You have the right to see a GP of your choice at the surgery but not so the consultant of your choice at the hospital of your choice.

The current choose and book system only gives you a choice of a hospital and appointment dates and times.

Under the previous system you could choose a consultant but not any longer. Now even your GP can no longer refer you to the consultant best suited for your problem.

What is the point in having a choice of hospital if you are going to have to take pot luck as to who you see and particularly annoying when you've got a recurrence of a problem and the consultant who previously saw you (a specialist in his field) is not available as a choice because of the changes to the booking system.

A very retrograde step in my opinion and certainly not an example of genuine patient choice!

Oh and if you dare to insist on seeing a particular consultant, just stand back and watch the shutters come down. It seems that the risk of upsetting the other consultants if you choose one instead of another is to much for many of these esteemed gentlemen and closing ranks is the only way they know how to behave in such circumstances. We can't have their protocols abused, can we!

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Julie Shrive said on 17 August 2012

I am outraged at the myths I see perpetuated by people & text books who should know better .As a results our Doctors do not have a clue.Surely an open mind & research is the answer.
I am an adult with the spina bifida that causes no problems? As a result I cannot access fair treatment & assistance as the system discriminates. Why children only ?
My spina bifida was found in my 20's relating to chronic utis & infections 3 weekly causing waits of 3 hrs + to access medication . I asked for research & got it & can attribute many other conditions to it such as poor mobility , breathing , heart feeling pain more intensely .I have encountered many poor souls on internet at wits end being pased from pillar to post.
Now I am getting temporary acute pain & partial paralysis when utis out of control & suspect only minimally invasive repair or stem cells may resolve. Does system want to know they blame me for wanting to know procedure for next time as do not know what to do? So call out security when ask for the medical person in charge.

To make matters worse PALS have left me in limbo blaming knowing I am on a boundary of 3 boroughs & GPs in too small a practice being told what to do by LA who seem to be effecting negligence with my treatment as been raising issues about the maladministration of social services. Because the outlying Whittington in Park Road [ 5 min away] being managed by a practice with a catchment area I cannot access a fair immediate service & now heart symptons are kicking in .
If I am on GP Panel & Link & cannot address these access issue what hope is there for anyone else. Even Counsellors there are rude.As for MP thinks PALS is the answer?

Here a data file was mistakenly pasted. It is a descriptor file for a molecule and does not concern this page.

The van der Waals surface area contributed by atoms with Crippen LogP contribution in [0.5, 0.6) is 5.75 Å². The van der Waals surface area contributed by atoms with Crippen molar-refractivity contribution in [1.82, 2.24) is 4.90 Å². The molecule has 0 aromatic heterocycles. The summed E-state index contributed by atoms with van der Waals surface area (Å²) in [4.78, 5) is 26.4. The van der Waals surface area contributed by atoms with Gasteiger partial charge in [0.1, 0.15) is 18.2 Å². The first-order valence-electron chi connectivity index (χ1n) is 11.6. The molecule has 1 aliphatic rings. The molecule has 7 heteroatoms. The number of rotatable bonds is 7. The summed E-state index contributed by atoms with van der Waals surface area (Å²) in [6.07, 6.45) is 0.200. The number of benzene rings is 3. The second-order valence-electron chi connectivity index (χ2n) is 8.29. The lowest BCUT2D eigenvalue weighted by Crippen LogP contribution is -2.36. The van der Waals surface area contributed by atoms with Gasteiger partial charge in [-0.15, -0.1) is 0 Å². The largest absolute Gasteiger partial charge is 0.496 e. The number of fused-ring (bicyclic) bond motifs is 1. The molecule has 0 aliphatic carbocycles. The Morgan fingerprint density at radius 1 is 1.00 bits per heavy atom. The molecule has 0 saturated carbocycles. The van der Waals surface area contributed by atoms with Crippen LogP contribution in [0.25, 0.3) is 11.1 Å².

A lot of this is emanating from online Medical Record - Summary of Care?

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fjl said on 21 June 2012

I visited the Medical Investigation Unit at St Heliers Hospital and had very efficient, friendly and professional care from two members of staff. Keep up the good work!

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schoo said on 27 April 2012

to those expressing frustration or disappointment with this choice, don't let your GP fob you off. You don't have to argue with him/her, just be assertive and tell them that according to 'this' site, you have a legal right to choose and this is where you want to go. But take note, your right is to choose the hospital not the consultant.

You will probably be offered Choose and Book but once you have your appointment, phone the consultant's secretary and see if you can't arrange to get with the one of your choice. Doesn't always work but hey - it's worth a try!

Moral of the story is don't take no for an answer!

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jobielad said on 01 March 2012

This is so annoying. I care for my 86 year old disabled mum. Today I found out not only has her 6 monthly eye appointment been delayed by 3 months and now I am told I have to go to the hospital which is chosen for her when she does finally get to the top of the list! I had this argument years ago and refused to put her through the trauma of going to a hospital where we cannot park, have to wait hours to be seen and are allocated some random consultant instead of her regular one who is known to her. Our last visit to that particular hospital resulted in her confusion worsening, her diabetes becoming more unstable and me becoming at the age of 61 extremely stressed due to having to drop her off and leave her alone in her fragile mental state whilst I walked a mile or so back to the hospital after parking the car. When I phoned today to tell the admin staff I would not go to this same hospital I was told to either get her onto the hospital bus (she can't climb steps and I can't lift her wheelchair up on it) or order hospital transport (who won't allow me to travel with her anyway and will result in us waiting hours to get her back home) There is no patient choice take it from me.

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jeannie500 said on 23 February 2012

It is so frustrating to read on this site you have a legal right to choose your hospital when reality is you DON'T.I know which hospital I want, I know which surgeon I want but will my doctor refer me to it NO. No reason other than "we give 3 choices and yours is not it." So much for choice.Surely the NHS must work together and if GP's can't or wont offer choice then a site like this should not report that you have a legal right to choose. It is causing frustration, argument and anger.